"It is recommended" I install VirusRemover2009

Discussion in 'Security and Anti-Virus Software' started by stab master arson, Mar 19, 2009.

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  1. stab master arson

    stab master arson Notebook Enthusiast

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    Hey all,

    A little while ago, I clicked a link to another otherwise reputable news Web site and got a Firefox dialogue box (the Web site loaded before the browser showed me the dialogue box) telling me "it is recommended" I install VirusRemover2009. I immediately closed Firefox with Windows Task Manager and went back to the Web site in question; the box did not pop back up.

    After a little Googling, I learned VirusRemover2009 is itself spyware. Big surprise, I know. While I didn't actually "install" the spyware in question, I'm concerned that the pop-up itself is a sign that my computer may somehow be infected. I ran Ad-Aware, but nothing turned up. I've got Avast and AVG, and neither turned up anything when I ran full scans a couple days ago. I'm not noticing any abnormal behavior with my notebook.

    Should I be concerned? If so, any suggestions on what I should do?

    Thanks.
     
  2. McGrady

    McGrady Notebook Virtuoso

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    If you didn't click the pop-up you should be fine. I recommend installing AdBlockPlus add-on for Firefox for future annoyances.
     
  3. taelrak

    taelrak Lost

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    For the future, install NoScript and AdBlockPlus for firefox.
     
  4. stab master arson

    stab master arson Notebook Enthusiast

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    Got 'em both, though I skipped the latest update to NoScript. Seems like there's one of those every other day. Thanks.
     
  5. jkemnitz23

    jkemnitz23 Notebook Consultant

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    These spyware makers are starting to get clever in what they disguise their "products" as. Can't trust anything anymore...
     
  6. entropy.cz

    entropy.cz Notebook Evangelist

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    new name again? meh.. hopefullly not a really new variant.

    these are using rootkit method to hide themselves, quite often lately. and sometimes it's worth of being a bit paranoid ;) so, in case that you still have AVG installed, try antirootkit scan (if you don't, try downloading & scanning your computer with GMER - it's free).

    and just a note: "I've got Avast and AVG" - more than one AV system on a computer may cause troubles because of conflicts of the resident parts (from issues with malware detection & removing, to system failures). in case that you have more AVs installed, i'd highly recommend to choose one only.
     
  7. Baserk

    Baserk Notebook user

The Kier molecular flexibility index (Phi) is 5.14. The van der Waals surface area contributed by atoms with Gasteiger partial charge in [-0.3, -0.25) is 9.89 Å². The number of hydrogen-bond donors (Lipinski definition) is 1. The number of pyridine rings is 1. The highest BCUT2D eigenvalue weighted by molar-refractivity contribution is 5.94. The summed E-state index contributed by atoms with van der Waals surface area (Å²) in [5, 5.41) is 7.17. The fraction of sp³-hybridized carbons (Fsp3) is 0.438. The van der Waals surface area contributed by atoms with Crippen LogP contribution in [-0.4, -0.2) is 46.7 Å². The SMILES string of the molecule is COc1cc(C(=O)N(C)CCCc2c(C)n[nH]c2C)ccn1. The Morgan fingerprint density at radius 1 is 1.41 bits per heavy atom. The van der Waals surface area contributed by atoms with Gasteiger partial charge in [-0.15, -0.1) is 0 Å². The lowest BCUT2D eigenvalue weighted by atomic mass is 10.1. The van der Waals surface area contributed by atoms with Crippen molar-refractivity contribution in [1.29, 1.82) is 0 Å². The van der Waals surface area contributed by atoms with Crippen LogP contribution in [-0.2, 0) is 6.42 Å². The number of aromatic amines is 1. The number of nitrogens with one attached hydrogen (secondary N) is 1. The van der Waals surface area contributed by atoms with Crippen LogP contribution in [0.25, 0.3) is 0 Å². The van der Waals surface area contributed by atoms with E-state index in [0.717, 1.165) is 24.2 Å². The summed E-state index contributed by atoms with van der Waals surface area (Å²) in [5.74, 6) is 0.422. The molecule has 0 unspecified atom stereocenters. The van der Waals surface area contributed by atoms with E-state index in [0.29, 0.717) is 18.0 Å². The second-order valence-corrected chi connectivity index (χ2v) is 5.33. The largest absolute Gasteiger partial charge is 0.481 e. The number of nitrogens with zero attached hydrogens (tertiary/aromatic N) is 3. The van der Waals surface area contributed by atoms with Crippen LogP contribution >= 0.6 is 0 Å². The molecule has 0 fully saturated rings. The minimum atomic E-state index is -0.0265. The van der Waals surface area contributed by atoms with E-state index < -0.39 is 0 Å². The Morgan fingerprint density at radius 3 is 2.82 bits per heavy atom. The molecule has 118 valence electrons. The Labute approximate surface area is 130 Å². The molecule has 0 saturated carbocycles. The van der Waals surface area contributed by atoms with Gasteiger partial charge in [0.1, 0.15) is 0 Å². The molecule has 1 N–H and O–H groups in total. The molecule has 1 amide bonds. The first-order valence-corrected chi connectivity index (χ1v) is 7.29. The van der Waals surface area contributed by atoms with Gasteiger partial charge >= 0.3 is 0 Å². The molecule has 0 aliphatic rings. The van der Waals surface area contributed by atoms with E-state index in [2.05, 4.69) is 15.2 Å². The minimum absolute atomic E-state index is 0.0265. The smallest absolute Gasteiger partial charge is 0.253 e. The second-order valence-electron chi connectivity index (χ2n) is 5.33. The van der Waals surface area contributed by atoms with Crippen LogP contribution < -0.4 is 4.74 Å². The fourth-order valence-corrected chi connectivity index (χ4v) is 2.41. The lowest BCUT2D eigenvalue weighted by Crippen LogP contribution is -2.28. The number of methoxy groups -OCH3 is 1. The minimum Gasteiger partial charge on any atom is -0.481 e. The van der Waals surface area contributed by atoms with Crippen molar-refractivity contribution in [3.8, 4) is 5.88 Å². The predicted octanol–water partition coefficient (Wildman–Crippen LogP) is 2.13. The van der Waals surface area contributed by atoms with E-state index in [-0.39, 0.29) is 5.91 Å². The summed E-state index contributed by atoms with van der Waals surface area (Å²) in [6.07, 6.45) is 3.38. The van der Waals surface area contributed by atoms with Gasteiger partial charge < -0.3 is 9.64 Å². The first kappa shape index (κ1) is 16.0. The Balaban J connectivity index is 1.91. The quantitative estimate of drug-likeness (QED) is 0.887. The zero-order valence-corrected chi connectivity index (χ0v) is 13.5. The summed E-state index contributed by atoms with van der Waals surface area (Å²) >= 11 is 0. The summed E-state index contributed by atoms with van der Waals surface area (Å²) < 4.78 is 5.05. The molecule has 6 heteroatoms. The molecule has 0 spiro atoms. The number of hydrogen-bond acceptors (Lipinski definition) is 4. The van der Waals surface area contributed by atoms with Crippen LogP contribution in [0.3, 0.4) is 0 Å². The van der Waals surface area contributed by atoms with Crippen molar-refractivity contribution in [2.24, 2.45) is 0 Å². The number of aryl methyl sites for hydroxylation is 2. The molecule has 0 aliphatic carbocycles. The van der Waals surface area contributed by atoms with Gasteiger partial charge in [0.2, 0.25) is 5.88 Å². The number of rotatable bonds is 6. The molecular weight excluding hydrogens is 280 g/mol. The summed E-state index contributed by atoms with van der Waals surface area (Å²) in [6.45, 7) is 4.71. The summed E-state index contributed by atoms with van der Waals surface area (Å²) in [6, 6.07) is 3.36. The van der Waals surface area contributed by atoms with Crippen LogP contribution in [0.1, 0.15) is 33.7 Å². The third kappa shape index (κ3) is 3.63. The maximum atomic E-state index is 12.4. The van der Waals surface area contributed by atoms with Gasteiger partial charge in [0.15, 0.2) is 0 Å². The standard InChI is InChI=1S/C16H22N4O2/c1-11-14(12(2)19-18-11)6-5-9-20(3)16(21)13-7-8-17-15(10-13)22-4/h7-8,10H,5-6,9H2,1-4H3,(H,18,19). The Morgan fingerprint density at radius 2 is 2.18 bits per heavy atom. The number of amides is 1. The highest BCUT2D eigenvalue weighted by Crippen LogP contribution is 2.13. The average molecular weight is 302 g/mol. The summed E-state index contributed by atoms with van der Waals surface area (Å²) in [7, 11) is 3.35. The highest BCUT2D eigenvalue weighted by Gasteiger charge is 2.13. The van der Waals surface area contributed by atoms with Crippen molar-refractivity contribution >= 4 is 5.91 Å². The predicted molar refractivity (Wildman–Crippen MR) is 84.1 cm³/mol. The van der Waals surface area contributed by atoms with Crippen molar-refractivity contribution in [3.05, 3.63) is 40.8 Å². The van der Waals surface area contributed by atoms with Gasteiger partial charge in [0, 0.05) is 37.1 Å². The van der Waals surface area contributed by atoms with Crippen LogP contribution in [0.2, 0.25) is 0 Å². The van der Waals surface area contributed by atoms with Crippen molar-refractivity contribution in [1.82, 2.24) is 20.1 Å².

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    Like entropy.cz wrote, having two AV's installed with standard configuration is a recipe for insecurity.
    Choose one of them and install SAS/SUPERAntispyware or MBAM/Malwarebytes'Antimalware if you want a good on-demand malware scanner.
    Btw, Avast has GMER antirootkit technology incorporated.
    Cheers.
     
  8. stab master arson

    stab master arson Notebook Enthusiast

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    Those are really interesting points. Can you expand on why using two AV programs would make my system less secure? I understand that one program can read files of the other as false positives, but I wasn't aware that this actually reduces my security. I've used two AV programs on various computers for years and have never had problems. In fact, having two saved me once in that one program picked up an infection while the other did not.
     
  9. entropy.cz

    entropy.cz Notebook Evangelist

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    the thing is, that in case that both AVs attempt to detect and/or remove malware, they will get in troubles: as soon as one detects it (it means that the file is being accessed), the 2nd one does as well. the file will be held an none of the AVs will be able to remove it.

    "having two saved me once in that one program picked up an infection while the other did not" - one could prevent the other from detecting the file, for reasons mentioned above.

    worse level of malware detection & removing is not the worst part of it, installing more than one AV may also end up with system instability and BSODs.
     
  10. Baserk

    Baserk Notebook user

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    ^ +1.

    Problems will occur if both real-time scanners are active.
    Depending on the settings used, read and/or write actions are checked, this means that when one AV program 'checks' a read action, the 2nd scanner will also notice a read action and do a 'check'.
    If a malicious file is detected, both scanners will want to be the first in line to, depending on your settings, quarantine or delete it.
    By definition, if one succeeds, the other 'fails'.
    You can have 2 AV's installed but you'll have to use one as a pure on-demand scanner.
    If you're adamant about having 2 AV's installed make sure to install/configure them properly and check the respective AV fora for details.
    Cheers.
     
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